Trusted answers to developer questions
Trusted Answers to Developer Questions

Related Tags

css
communitycreator

How to create responsive images with CSS

NDUKWE CHIDERA K.

One of the tricky tasks in web development is working with images. Developers often face various challenges that come with positioning, sizing, and making images responsive. In this shot, we will learn to make images responsive using CSS.

Responsive images

A responsive image can scale automatically with varying screen sizes. It will scale itself properly when displayed in browser windows of different sizes and in different devices.

A basic responsive image

The HTML file will include the img tag that holds our image of choice. This img tag should also have a class name. Our tag will look like the HTML code snippet below:

<img class = "standardImg" src = "your/preferred/image" alt ="responsive image">

Now that we have a basic image setup, we can style our image to be responsive. We will set width to 100%. This is relative to the image container, which can be body or a div.

img.standardImg {
 width: 100%;
 height: auto;
}

Our image is now responsive and will scale appropriately.

A responsive image with size limit

We can introduce a size limit by using the code snippet shown below:

img.standardImg {
 max-width: 100%;
 height: auto;
}

In this case, we have set the original size of the image as the maximum possible size it can take.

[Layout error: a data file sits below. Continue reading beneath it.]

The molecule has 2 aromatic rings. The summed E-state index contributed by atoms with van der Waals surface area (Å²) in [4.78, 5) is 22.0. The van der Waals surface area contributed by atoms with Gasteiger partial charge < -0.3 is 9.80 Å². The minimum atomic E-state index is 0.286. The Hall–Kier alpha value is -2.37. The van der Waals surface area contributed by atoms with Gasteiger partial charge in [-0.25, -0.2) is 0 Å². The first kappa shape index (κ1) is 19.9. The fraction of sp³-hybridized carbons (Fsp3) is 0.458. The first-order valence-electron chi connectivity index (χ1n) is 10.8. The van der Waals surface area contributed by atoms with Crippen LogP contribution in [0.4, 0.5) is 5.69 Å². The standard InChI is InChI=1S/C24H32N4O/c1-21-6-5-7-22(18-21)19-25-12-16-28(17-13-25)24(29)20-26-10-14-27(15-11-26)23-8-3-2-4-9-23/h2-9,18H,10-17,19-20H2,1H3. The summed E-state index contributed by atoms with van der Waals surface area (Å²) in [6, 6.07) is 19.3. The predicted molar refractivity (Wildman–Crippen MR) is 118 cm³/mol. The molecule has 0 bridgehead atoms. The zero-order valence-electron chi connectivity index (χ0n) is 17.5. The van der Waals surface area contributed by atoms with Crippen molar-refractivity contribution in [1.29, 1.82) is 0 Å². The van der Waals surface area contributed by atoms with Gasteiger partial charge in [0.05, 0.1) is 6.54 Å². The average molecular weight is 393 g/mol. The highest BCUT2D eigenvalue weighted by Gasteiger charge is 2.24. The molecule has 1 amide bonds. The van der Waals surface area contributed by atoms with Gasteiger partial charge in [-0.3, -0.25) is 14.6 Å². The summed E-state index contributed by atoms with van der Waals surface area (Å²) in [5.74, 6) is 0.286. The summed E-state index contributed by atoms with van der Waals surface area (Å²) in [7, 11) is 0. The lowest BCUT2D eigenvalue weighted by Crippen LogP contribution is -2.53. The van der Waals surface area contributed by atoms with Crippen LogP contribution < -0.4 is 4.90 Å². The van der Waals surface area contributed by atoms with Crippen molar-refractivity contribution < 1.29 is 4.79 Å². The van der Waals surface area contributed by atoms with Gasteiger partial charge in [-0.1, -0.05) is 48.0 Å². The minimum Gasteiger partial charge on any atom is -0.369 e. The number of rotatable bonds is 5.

We can specify max-width in terms of pixels. The code snippet below sets max-width to 600px.

img.standardImg {
 width: 100%;
 max-width:600px
 height: auto;
}

A working example

Let’s try what we have learned so far. Running the code below will render a responsive image in the output window.

Hit run! You'll see a responsive image in the output tab. Try resizing the browser size to see how the image scales.

Code explanation

  • In lines 3 and 16, we open and close the style tag, respectively. This allows us to apply styles in our HTML markup.
  • In lines 410, we style the div (with the class name holder) that keeps our image placed in the center of the display output.
  • In lines 1115, we style the image so that it becomes responsive. Try changing the code in these lines and see what happens.
  • In line 17, we close the head tag.
  • In lines 1822, we insert the body and the holder div. We also insert the image in the img tag, which we have made responsive.

If you are viewing this shot from a mobile device, comment out the img.standardImg styling in the HTML and observe the difference.

RELATED TAGS

css
communitycreator
RELATED COURSES

View all Courses

Keep Exploring